The Italian news agency ANSA quoted Vatican secretary of state Cardinal Pietro Parolin, who attended Wednesday’s symposium, as telling reporters the Holy See had been “surprised” by Pompeo’s First Things article – not because the views of Pompeo and the Trump administration were not known, but because private meetings he had scheduled with Vatican officials would have been “the most opportune and suitable [setting] to talk about these things.”

During his press appearance with Italian Foreign Minister Luigi Di Maio, Pompeo defended the journal article.

“I wrote that piece to honor the moral authority of the Catholic Church and its capacity to influence and make things better for people all across the world,” he said. “They have historically stood with oppressed peoples all around the world.”

“The piece was written, and our policy has been all along, to bring every actor who can benefit the people of China from – to take away the horrors of the authoritarian regime the Chinese Communist Party is inflicting on these people. That was our mission set, and it will remain our mission set.”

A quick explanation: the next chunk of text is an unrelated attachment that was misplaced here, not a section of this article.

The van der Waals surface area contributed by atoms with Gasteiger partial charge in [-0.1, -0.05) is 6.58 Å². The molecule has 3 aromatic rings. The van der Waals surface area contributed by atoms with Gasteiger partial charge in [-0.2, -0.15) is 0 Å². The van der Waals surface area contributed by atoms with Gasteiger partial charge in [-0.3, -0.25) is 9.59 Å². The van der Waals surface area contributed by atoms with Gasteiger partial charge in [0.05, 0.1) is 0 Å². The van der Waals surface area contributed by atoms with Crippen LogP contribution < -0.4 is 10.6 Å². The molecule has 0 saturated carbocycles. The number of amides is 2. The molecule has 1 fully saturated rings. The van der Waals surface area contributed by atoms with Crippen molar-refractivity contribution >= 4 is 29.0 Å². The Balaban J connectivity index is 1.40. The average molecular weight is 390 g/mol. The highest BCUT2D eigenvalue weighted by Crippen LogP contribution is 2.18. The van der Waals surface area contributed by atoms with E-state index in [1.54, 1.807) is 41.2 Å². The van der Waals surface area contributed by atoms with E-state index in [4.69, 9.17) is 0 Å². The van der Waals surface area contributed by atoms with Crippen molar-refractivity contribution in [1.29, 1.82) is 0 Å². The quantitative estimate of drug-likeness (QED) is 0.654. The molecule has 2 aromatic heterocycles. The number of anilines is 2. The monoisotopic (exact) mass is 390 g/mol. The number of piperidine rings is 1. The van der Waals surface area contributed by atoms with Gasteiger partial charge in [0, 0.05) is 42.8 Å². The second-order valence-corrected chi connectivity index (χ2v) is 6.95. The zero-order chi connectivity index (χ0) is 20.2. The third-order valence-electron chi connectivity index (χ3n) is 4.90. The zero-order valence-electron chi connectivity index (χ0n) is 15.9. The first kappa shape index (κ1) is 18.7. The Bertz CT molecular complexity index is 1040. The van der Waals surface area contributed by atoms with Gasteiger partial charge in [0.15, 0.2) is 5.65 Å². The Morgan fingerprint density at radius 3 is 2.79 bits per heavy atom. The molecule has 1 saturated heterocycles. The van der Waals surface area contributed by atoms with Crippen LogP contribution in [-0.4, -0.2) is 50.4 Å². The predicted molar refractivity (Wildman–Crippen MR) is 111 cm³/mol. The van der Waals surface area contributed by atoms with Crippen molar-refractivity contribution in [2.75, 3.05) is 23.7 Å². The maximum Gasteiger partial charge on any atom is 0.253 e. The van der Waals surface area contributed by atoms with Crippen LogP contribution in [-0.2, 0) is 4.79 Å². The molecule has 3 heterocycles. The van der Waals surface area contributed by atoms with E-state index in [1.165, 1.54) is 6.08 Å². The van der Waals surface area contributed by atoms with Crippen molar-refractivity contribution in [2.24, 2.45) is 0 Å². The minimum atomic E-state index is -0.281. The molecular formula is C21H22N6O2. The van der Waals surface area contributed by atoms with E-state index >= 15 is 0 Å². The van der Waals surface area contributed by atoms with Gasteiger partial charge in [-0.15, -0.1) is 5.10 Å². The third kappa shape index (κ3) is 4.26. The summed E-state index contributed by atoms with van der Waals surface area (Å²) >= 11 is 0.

Parolin, an architect of the 2018 agreement with China, has expressed hope that the accord will help to normalize life for Catholics in China, fostering unity between those in underground and state-run churches.

China is one of ten countries where the suppression of religious freedom is considered so egregious, the State Department designates them as “countries of particular concern.” China has been on the list every year since the designations were first authorized by the 1998 International Religious Freedom Act.

See also:
Cardinal Zen: We Are Witnessing 'Murder of the Church in China by Those Who Should Protect' Her (Jan. 9, 2020)

Chinese Cardinal: Vatican Has Kept Secret the Text of Deal With Atheist Regime on Naming of Bishops (Feb. 18, 2019)

Cardinal Says Vatican Is Surrendering to China's Communist Government With Deal on Catholic Worship (Mar. 20, 2018)